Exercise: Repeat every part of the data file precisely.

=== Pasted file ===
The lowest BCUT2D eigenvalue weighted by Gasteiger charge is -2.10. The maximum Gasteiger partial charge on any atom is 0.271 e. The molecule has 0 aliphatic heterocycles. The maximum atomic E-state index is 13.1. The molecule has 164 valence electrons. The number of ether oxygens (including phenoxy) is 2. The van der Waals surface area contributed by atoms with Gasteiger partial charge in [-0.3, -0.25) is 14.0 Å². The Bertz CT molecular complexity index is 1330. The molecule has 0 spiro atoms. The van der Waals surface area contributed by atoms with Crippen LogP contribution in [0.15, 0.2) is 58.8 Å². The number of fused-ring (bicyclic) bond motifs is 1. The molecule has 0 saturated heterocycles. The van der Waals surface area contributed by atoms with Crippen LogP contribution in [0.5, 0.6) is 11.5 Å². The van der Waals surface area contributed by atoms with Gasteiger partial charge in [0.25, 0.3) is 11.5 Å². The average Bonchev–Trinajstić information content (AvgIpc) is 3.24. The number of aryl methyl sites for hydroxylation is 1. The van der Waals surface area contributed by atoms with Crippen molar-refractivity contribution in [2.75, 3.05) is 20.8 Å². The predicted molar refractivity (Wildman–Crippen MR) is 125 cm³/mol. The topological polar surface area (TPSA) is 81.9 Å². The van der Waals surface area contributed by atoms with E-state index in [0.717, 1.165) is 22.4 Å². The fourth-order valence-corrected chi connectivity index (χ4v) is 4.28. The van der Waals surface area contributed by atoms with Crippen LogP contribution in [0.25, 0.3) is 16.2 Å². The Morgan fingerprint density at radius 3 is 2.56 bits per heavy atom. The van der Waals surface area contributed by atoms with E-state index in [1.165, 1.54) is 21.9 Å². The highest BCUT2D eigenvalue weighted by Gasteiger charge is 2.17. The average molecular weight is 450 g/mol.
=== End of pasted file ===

The lowest BCUT2D eigenvalue weighted by Gasteiger charge is -2.10. The maximum Gasteiger partial charge on any atom is 0.271 e. The molecule has 0 aliphatic heterocycles. The maximum atomic E-state index is 13.1. The molecule has 164 valence electrons. The number of ether oxygens (including phenoxy) is 2. The van der Waals surface area contributed by atoms with Gasteiger partial charge in [-0.3, -0.25) is 14.0 Å². The Bertz CT molecular complexity index is 1330. The molecule has 0 spiro atoms. The van der Waals surface area contributed by atoms with Crippen LogP contribution in [0.15, 0.2) is 58.8 Å². The number of fused-ring (bicyclic) bond motifs is 1. The molecule has 0 saturated heterocycles. The van der Waals surface area contributed by atoms with Crippen LogP contribution in [0.5, 0.6) is 11.5 Å². The van der Waals surface area contributed by atoms with Gasteiger partial charge in [0.25, 0.3) is 11.5 Å². The average Bonchev–Trinajstić information content (AvgIpc) is 3.24. The number of aryl methyl sites for hydroxylation is 1. The van der Waals surface area contributed by atoms with Crippen molar-refractivity contribution in [2.75, 3.05) is 20.8 Å². The predicted molar refractivity (Wildman–Crippen MR) is 125 cm³/mol. The topological polar surface area (TPSA) is 81.9 Å². The van der Waals surface area contributed by atoms with E-state index in [0.717, 1.165) is 22.4 Å². The fourth-order valence-corrected chi connectivity index (χ4v) is 4.28. The van der Waals surface area contributed by atoms with Crippen LogP contribution in [0.25, 0.3) is 16.2 Å². The Morgan fingerprint density at radius 3 is 2.56 bits per heavy atom. The van der Waals surface area contributed by atoms with E-state index in [1.165, 1.54) is 21.9 Å². The highest BCUT2D eigenvalue weighted by Gasteiger charge is 2.17. The average molecular weight is 450 g/mol.